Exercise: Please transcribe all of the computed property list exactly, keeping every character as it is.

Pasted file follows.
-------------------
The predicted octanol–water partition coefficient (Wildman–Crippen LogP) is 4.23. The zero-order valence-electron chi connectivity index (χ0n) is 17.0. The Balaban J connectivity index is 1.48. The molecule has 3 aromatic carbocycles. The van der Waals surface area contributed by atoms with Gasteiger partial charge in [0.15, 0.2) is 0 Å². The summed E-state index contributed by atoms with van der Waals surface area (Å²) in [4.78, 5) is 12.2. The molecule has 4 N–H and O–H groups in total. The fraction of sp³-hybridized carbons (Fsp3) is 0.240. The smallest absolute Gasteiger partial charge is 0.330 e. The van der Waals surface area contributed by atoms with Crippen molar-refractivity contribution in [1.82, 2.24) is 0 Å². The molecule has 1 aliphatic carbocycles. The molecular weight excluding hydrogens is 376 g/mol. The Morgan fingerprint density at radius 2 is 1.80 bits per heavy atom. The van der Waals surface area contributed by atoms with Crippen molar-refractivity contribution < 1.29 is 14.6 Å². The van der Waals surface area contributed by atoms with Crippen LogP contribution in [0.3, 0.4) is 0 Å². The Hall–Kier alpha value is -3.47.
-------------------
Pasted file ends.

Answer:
The predicted octanol–water partition coefficient (Wildman–Crippen LogP) is 4.23. The zero-order valence-electron chi connectivity index (χ0n) is 17.0. The Balaban J connectivity index is 1.48. The molecule has 3 aromatic carbocycles. The van der Waals surface area contributed by atoms with Gasteiger partial charge in [0.15, 0.2) is 0 Å². The summed E-state index contributed by atoms with van der Waals surface area (Å²) in [4.78, 5) is 12.2. The molecule has 4 N–H and O–H groups in total. The fraction of sp³-hybridized carbons (Fsp3) is 0.240. The smallest absolute Gasteiger partial charge is 0.330 e. The van der Waals surface area contributed by atoms with Crippen molar-refractivity contribution in [1.82, 2.24) is 0 Å². The molecule has 1 aliphatic carbocycles. The molecular weight excluding hydrogens is 376 g/mol. The Morgan fingerprint density at radius 2 is 1.80 bits per heavy atom. The van der Waals surface area contributed by atoms with Crippen molar-refractivity contribution < 1.29 is 14.6 Å². The van der Waals surface area contributed by atoms with Crippen LogP contribution in [0.3, 0.4) is 0 Å². The Hall–Kier alpha value is -3.47.